That shift alone can change everything instead of treating your desire and your urges like some sort of surprise attack. It’s like no, of course, I knew you were coming, but I also know you’re not a big deal. I also know you’re a false alarm for my lower brain, and I’m just going to practice responding to you differently right now. I am not going to sit here being so surprised. So, this is what I want you to know, you can change your relationship with alcohol. I don’t care how much you had to drink last night or last weekend or how old you are, how long you’ve been drinking. You can do this. Whatever that looks like for you. Everyone I work with has different goals.
This is the other piece that I really have to kind of reinforce because so often, we’re so certain there’s only one way, or there’s only one right solution. No, you get to decide what’s right for you, but only if you’re willing to change your relationship to failure, only if you’re willing to see it as a starting point, a launching pad for really understanding the habit and mastering a new set of skills that you’re missing. This is what we do in Take A Break. That’s what I teach in the 30-day challenge. It is to really help people have this new relationship, not just to alcohol, but to failure because if you’re in this mindset of the only way forward is perfection, it’s going to suck. You need to switch over to the mindset of like, no, I just need to make progress. I don’t need to be perfect; I just need to keep making progress. How do I do that?
Whatever that is for you, whether it’s taking alcohol out of your life whether it’s just exploring, hey, what is it like to be alcohol-free? What is it like not to drink when I come home and when I hang out with people and when I am with my partner? Whether it’s drinking less in a sitting or less frequently or changing how and why you choose to drink every single goal, no matter what it is, it has the same thing in common. You have to change your response to failure. You have to change your idea that perfection is the only way forward.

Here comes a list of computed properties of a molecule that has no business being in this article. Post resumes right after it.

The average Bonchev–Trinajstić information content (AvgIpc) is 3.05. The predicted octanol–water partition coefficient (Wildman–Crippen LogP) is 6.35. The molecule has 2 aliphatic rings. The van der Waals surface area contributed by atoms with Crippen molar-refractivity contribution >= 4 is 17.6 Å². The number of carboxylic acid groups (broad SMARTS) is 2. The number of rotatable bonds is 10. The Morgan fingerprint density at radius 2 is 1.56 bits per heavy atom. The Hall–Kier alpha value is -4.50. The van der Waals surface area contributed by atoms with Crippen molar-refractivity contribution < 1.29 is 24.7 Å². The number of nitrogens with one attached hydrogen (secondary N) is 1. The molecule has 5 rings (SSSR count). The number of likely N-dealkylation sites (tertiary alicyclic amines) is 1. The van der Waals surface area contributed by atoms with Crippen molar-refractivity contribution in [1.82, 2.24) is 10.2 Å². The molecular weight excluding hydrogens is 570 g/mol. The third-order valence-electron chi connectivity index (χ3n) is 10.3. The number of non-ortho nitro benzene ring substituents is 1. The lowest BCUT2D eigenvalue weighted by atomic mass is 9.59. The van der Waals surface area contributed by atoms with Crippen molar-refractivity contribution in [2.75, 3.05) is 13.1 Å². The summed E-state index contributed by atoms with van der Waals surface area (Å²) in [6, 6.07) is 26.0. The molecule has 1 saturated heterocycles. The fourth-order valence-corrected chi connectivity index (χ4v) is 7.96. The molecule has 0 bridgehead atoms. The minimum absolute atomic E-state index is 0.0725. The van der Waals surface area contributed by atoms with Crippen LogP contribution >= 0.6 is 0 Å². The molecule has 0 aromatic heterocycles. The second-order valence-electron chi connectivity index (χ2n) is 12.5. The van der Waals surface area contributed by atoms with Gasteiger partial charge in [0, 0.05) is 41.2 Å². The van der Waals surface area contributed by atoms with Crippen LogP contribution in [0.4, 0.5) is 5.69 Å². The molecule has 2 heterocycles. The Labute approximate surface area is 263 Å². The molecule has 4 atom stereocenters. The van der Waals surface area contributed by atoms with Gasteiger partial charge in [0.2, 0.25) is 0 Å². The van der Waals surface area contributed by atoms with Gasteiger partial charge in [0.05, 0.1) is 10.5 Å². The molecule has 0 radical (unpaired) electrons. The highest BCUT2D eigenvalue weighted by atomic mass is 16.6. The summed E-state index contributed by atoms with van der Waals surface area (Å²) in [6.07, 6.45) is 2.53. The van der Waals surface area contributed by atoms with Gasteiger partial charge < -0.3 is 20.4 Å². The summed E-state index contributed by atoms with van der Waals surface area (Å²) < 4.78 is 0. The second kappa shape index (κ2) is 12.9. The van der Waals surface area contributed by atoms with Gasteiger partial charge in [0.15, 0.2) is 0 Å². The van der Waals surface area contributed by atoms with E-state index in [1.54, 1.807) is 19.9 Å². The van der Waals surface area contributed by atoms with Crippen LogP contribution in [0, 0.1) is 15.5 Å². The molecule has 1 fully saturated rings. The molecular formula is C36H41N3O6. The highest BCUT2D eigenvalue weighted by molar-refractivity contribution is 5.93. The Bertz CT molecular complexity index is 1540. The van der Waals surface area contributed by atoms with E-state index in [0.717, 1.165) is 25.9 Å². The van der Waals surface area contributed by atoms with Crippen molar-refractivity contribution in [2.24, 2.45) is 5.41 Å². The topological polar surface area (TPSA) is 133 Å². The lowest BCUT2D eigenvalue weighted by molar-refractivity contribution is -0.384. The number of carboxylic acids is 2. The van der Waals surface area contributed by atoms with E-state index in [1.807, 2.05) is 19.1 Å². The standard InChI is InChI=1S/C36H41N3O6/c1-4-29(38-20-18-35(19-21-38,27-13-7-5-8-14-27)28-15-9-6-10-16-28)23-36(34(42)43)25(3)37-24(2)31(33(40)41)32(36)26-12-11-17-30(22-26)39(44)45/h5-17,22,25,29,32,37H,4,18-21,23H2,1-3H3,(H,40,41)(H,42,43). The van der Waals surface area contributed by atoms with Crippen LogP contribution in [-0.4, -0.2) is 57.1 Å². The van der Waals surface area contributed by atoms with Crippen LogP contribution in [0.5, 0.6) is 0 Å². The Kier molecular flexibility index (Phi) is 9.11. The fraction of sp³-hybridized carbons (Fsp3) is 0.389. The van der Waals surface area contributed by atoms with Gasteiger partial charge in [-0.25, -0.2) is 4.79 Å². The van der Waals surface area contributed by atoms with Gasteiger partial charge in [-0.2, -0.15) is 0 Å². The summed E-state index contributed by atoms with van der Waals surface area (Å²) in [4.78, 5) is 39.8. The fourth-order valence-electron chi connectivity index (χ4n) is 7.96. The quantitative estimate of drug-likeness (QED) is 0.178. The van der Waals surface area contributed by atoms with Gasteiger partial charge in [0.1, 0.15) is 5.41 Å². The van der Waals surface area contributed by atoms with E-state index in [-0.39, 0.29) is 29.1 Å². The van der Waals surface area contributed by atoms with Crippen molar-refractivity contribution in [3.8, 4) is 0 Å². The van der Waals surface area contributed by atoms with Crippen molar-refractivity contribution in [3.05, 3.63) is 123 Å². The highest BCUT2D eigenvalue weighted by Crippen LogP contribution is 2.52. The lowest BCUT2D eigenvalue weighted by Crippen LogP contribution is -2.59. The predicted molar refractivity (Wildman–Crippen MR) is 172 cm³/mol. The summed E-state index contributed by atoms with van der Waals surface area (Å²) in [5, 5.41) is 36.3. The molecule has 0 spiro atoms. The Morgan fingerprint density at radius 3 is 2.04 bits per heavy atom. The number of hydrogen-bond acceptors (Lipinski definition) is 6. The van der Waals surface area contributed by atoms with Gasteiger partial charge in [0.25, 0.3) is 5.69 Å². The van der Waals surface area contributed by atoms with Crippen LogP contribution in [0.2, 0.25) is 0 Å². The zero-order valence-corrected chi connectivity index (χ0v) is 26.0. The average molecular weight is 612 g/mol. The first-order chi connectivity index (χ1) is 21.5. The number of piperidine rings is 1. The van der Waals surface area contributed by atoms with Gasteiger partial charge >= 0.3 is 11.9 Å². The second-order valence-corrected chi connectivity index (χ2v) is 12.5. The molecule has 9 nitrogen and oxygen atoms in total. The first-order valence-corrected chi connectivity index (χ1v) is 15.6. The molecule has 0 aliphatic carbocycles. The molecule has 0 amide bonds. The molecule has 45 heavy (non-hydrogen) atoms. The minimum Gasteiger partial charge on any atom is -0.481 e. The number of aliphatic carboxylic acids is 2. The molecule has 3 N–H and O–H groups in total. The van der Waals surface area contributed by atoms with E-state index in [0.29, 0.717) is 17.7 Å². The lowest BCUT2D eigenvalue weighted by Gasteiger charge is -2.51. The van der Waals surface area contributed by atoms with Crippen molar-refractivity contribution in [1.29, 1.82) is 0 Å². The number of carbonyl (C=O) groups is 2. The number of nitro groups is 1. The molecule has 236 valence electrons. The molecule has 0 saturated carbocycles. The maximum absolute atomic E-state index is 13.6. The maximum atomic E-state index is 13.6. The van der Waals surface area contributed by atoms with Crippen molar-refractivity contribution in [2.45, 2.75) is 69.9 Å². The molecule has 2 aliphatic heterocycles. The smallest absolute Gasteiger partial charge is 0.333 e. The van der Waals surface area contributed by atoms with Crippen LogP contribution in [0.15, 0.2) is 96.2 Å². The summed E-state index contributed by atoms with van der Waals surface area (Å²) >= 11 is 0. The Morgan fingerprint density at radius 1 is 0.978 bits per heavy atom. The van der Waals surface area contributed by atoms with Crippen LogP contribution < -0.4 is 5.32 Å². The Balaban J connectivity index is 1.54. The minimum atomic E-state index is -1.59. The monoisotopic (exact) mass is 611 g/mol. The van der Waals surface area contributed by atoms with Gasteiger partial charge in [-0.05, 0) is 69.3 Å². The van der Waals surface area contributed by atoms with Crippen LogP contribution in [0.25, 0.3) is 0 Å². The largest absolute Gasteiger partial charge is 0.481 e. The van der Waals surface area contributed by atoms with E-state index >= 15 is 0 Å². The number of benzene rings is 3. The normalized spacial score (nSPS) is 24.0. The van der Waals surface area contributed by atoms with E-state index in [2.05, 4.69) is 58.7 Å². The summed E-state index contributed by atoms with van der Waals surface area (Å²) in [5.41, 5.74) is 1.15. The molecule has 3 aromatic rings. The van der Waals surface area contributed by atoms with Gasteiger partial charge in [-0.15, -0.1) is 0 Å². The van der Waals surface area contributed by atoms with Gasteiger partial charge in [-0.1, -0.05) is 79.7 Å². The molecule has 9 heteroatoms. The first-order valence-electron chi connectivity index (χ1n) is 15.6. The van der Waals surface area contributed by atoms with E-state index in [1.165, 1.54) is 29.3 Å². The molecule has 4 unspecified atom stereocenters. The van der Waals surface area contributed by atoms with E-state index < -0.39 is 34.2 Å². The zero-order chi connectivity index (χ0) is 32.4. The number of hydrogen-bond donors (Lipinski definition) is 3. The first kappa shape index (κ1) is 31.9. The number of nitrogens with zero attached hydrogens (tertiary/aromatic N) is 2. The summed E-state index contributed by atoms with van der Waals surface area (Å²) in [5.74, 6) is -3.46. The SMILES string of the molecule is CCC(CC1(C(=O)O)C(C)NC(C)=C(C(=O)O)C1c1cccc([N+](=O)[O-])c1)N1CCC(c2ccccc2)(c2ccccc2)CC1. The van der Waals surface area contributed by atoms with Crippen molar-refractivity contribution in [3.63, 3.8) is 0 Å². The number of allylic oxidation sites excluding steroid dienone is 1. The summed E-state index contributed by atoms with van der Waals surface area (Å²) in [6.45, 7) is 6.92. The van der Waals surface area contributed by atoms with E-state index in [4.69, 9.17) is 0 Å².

This commitment to perfection is actually what’s holding you back. Until you know how to do this, until you know how to change your response to failure, you can’t change the habit of drinking. Here’s the thing when you learn how to do this, not only is it the path that you need to change your habit, it’s also a gift that you’re giving to yourself in every part of your life. It’s a skill that you can apply everywhere because, of course, we don’t just run into failure in one place. It doesn’t just happen with our drinking. It happens with so many areas. That’s why I say that doing this work learning how to change the habit really is a mega skill it really is a skill that you can take and transform your entire life with it.
That, to me, is the power of this. Instead of just sitting here being like, oh, God, I really have to fix my drinking, it’s like hey, I’m here to learn the skill that no one ever taught me to change my relationship with failure, to change my response to urges, to see the moments where I want to slip into beating myself up or believing that I’m hopeless and giving myself a free pass to see that actually as a starting point rather than an endpoint because nothing makes you more powerful in this world than knowing how to fail, how to learn from it, and how to keep going.
Alright, everyone, that’s it for today. I will see you next week.
Okay, listen up, changing your drinking is so much easier than you think. Whether you want to drink less or not at all, you don’t need more rules or willpower. You need a logical framework that helps you understand and, more importantly, change the habit from the inside out. It starts with my 30-day challenge. Besides the obvious health benefits, taking a break from drinking is the fastest way to figure out what’s really behind your desire. This radically different approach helps you succeed by dropping the perfectionism and judgment that blocks change. Decide what works best for you when it comes to drinking. Discover how to trust yourself and feel truly powered to take it or leave it. Head on over to RachelHart.com/join and start your transformation today.